For the first time in the history of the modern workplace, workforce demographics now span four generations. In fact, according to the American Society for Training and Development, nearly 92 percent of U.S. workplaces have employees from at least three of those four generations.
With that diversity comes different values, ideas, approaches to work, and ways of communicating.
Navigating those differences is no easy task. More millennials – who recently surpassed Baby Boomers as America’s largest generation – are climbing the corporate ladder into leadership ranks and managing older, more experienced employees, while one in four workplaces report conflicts between older managers and their younger staff.
So how can companies and their management teams bridge the generation gap? The corporations and managers that are most adept at navigating generational differences in the workplace follow these best practices.
Each generation has distinct attitudes, behaviors, expectations, habits, and motivations, and research shows those influence communication preference. For example, older generations generally value more formal, in-person communications, while younger generations tend to prefer more immediate, electronic communications. By learning how to communicate with and recognize the inherent differences in styles between generations, managers can eliminate many of the conflicts and tensions that may arise.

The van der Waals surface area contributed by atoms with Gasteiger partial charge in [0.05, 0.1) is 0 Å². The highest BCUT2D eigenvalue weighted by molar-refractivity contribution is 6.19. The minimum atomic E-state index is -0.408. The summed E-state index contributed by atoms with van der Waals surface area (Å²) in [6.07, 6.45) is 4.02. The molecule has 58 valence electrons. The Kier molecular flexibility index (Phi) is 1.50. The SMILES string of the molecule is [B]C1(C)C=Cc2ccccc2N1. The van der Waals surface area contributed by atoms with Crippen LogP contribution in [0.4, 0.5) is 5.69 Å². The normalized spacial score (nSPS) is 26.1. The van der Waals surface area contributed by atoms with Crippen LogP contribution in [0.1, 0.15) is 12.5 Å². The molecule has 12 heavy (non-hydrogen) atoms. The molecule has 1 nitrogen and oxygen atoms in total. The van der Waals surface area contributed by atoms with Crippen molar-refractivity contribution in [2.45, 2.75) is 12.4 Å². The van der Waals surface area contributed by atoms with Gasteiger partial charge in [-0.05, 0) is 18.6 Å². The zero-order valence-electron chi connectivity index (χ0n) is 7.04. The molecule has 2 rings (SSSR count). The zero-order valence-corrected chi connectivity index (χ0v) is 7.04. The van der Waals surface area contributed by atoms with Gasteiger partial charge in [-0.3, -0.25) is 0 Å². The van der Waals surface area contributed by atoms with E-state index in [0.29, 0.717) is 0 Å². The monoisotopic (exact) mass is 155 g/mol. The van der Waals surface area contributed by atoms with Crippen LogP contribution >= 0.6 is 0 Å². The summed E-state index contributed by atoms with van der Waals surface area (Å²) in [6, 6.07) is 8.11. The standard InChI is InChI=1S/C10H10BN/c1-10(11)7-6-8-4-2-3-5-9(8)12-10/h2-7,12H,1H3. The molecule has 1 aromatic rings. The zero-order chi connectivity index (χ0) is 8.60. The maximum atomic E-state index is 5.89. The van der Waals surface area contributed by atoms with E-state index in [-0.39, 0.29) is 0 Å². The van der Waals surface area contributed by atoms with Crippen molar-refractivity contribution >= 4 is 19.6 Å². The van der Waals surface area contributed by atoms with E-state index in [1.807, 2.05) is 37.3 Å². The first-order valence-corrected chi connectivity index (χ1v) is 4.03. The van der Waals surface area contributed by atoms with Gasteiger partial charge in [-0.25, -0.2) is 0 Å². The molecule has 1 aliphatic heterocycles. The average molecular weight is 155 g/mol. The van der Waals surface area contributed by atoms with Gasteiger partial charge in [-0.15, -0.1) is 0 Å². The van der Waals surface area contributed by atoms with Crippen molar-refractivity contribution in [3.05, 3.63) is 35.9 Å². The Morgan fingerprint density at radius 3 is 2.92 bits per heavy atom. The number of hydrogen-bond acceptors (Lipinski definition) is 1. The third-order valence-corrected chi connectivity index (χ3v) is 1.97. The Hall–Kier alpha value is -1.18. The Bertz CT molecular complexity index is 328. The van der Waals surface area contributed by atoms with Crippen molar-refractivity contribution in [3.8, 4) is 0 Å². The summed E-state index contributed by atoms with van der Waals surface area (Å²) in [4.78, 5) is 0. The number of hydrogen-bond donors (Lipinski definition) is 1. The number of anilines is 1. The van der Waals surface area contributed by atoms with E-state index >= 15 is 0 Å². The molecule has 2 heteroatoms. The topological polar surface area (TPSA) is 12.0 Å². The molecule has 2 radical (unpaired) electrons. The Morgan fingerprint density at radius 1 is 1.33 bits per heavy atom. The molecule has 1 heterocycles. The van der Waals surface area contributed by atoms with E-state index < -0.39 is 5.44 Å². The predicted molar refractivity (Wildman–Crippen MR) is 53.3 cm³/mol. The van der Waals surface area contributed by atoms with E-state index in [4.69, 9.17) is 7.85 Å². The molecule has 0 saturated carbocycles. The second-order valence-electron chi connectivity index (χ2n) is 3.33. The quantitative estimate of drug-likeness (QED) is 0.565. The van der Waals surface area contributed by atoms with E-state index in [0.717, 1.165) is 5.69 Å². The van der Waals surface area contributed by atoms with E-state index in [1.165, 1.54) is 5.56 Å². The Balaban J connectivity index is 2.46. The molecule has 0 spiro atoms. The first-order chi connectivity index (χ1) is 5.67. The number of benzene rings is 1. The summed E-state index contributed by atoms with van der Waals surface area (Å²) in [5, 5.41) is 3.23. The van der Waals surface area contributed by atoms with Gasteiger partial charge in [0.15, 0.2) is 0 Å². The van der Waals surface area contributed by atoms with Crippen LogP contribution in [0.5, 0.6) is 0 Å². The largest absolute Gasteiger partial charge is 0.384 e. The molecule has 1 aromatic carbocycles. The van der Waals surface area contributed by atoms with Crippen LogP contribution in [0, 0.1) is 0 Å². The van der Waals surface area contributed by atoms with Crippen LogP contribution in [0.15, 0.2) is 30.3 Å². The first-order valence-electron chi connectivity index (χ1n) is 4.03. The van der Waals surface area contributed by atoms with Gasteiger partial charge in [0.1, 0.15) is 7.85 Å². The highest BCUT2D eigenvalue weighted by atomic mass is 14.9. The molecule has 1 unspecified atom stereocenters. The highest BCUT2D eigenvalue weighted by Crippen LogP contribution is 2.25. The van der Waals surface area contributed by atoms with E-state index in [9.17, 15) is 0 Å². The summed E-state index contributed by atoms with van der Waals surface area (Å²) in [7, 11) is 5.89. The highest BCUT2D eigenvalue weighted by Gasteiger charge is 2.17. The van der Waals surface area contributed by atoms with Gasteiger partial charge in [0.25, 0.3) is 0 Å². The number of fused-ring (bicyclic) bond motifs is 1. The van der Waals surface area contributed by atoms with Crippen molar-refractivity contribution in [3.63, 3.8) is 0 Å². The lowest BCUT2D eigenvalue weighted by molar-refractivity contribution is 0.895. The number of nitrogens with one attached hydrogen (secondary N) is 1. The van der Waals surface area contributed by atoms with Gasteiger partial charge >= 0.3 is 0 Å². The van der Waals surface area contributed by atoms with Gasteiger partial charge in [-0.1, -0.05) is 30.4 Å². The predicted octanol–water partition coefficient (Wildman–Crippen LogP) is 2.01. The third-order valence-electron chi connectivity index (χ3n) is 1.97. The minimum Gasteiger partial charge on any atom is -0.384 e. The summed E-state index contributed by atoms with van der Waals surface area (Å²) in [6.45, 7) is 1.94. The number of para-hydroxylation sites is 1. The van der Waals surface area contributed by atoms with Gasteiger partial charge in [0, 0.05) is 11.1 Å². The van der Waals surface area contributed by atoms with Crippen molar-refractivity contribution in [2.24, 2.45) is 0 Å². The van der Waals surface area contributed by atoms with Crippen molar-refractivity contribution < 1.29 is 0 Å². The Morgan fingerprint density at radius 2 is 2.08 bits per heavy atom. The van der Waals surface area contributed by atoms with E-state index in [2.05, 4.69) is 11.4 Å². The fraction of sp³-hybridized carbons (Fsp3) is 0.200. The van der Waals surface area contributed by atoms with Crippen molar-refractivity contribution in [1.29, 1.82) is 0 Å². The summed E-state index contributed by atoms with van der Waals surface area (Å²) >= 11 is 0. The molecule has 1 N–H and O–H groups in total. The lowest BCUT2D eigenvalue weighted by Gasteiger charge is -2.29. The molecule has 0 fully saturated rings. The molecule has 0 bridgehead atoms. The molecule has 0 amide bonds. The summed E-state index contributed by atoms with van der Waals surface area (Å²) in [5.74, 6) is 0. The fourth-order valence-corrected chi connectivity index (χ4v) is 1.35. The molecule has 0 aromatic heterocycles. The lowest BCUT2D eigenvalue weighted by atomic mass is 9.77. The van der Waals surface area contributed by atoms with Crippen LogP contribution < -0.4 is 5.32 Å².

Avoid stereotypes and bias
While it’s natural for all employees to approach their work in distinct ways, this also makes it easy for generalizations and stereotypes to color perceptions – and that has quantifiable effects on productivity, particularly when it is based on a worker’s age and assumed preferences and habits. According to a survey by the American Society of Training and Development, intergenerational conflicts that arise from stereotyping colleagues causes a third of workers to waste five or more hours each workweek. By focusing on facts versus assumptions, creating diverse teams and working groups to challenge stereotypes, and acknowledging that age-based assumptions work both ways, managers can help their employees bridge the generational gap.